Dark Ride is one of the best series on the stands and issue #4 further cements it

Dark Ride #4
Dark Ride #4 variant cover by Michael Walsh

Joshua Williamson and Andrei Bressan’s Dark Ride is a treat for horror fans. The scary theme park at the center of the story is a buffet of genre references and the monsters that inhabit it hide gruesome secrets underneath their mascot suits. While it’s fair to say Dark Ride is a fun read, it’s not without its moments of pure darkness. Issue #4 dives more freely into them.

Dark Ride #4 continues to frame Devil Land park as a place that’s being forced to get in with the times. The definition of fear has changed more than once in recent years and is currently at its most flexible. The park’s owner, Arthur Dante, and his kids Samhain and Halloween (their actual names) are scrambling for ways to update the experience and stay relevant, but eager YouTubers and the sister of missing park employee Owen Seasons are threatening to expose the real horrors operating behind the scenes.

Samhain and Owen’s sister, Summer, take a more central role in issue #4, both fearful of the park’s real power as they each try to understand it while figuring out how Owen could just vanish without a trace inside it. The story is starting to take more of a traditional shape here, with the evil elements making themselves more clearly visible than in previous issues. It looks like Samhain and Summer will end up working together to get to the bottom of the many unknowns Devil Land houses.

Summer’s search for her brother does allow Williamson and Bressan to channel bits from a movie I’m pretty sure influenced the comic’s creation: Tobe Hooper’s The Funhouse (1981). In it, a group of horny teens visit a fair that features a big and disorienting funhouse as one of its main attractions. They sneak into the ride to extend their stay after the fair shuts down, but what they get is an encounter with a monstrous and violent thing that calls the place home along with his cruel parent.

Dark Ride #4

Hooper’s approach to the empty funhouse turns the location into a strange nightmare-filled arena, with barely discernible shapes and shadows making the darkness feel dangerous at every turn. Williamson and Bressan achieve a similar sensation, but they extend it to take over the entire park. Devil Land always looks like a death trap with a mind of its own, not content with just scaring guests. It takes a bite out of customers, one way or another, and it’s the reason why the horror the creative team manages to conjure up with it feels so unique.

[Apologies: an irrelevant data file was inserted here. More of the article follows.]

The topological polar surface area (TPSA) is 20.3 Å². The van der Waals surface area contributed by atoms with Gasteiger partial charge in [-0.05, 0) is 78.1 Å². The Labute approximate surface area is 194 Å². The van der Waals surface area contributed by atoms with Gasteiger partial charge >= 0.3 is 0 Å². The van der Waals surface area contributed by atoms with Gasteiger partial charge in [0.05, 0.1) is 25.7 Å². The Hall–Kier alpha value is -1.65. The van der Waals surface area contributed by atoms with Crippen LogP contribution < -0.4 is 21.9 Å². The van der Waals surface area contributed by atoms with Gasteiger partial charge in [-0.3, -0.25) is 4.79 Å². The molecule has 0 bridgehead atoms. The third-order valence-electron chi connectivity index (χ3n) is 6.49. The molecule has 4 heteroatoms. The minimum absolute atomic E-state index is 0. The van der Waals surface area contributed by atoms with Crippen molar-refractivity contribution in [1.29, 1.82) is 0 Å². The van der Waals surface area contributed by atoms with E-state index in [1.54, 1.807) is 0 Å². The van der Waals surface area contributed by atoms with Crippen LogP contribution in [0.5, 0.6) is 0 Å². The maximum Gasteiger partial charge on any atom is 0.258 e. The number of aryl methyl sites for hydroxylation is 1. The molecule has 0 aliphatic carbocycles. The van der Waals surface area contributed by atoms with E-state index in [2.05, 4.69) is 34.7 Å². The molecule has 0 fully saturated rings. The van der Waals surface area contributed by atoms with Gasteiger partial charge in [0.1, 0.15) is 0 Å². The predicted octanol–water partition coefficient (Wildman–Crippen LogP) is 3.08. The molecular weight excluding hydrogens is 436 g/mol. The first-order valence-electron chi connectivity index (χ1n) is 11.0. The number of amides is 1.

Bressan gives the park and its creatures a fairy tale-like aesthetic that flips classic cartoon tropes for things that look as if from another dimension, a very sadistic one at that. Their behavior reminds of the old voodoo zombie films of the black & white era, stoic but harboring a menace that could reveal itself at any moment.

Adriano Lucas’ colors have been a highlight since issue #1. They’re loud and bright and they help in creating an interesting dialogue between the real and the monstrous. I was reminded of old carnival posters, in which sideshow ads and key announcements jumped out of the page. You can almost hear the colors being shouted out via megaphone, urging people to step right up.

Dark Ride continues to be one of the best series on the stands and it looks like that won’t be changing in 2023. Williamson and Bressan are taking full advantage of the premise, adding layers upon layers of storytelling to the point of establishing narrative arcs and threads that can go on for a long time. I hope the series stays for the long run. If Devil Land were a real place, I’d have no problem buying one of those expensive, all-inclusive passes that let me visit whenever I want. Even if it risks being eaten by one of the rides.

Story: Joshua Williamson Art: Andrei Bressan
Color: Adriano Lucas Letterer: Pat Brosseau
Story: 9.0 Art: 9.0 Overall: 9.0
Recommendation: Read and then watch Hooper’s The Funhouse if you haven’t already.

Image Comics provided Graphic Policy with a FREE COPY by the publisher for review

Purchase: TFAW – Zeus Comics – comiXology/Kindle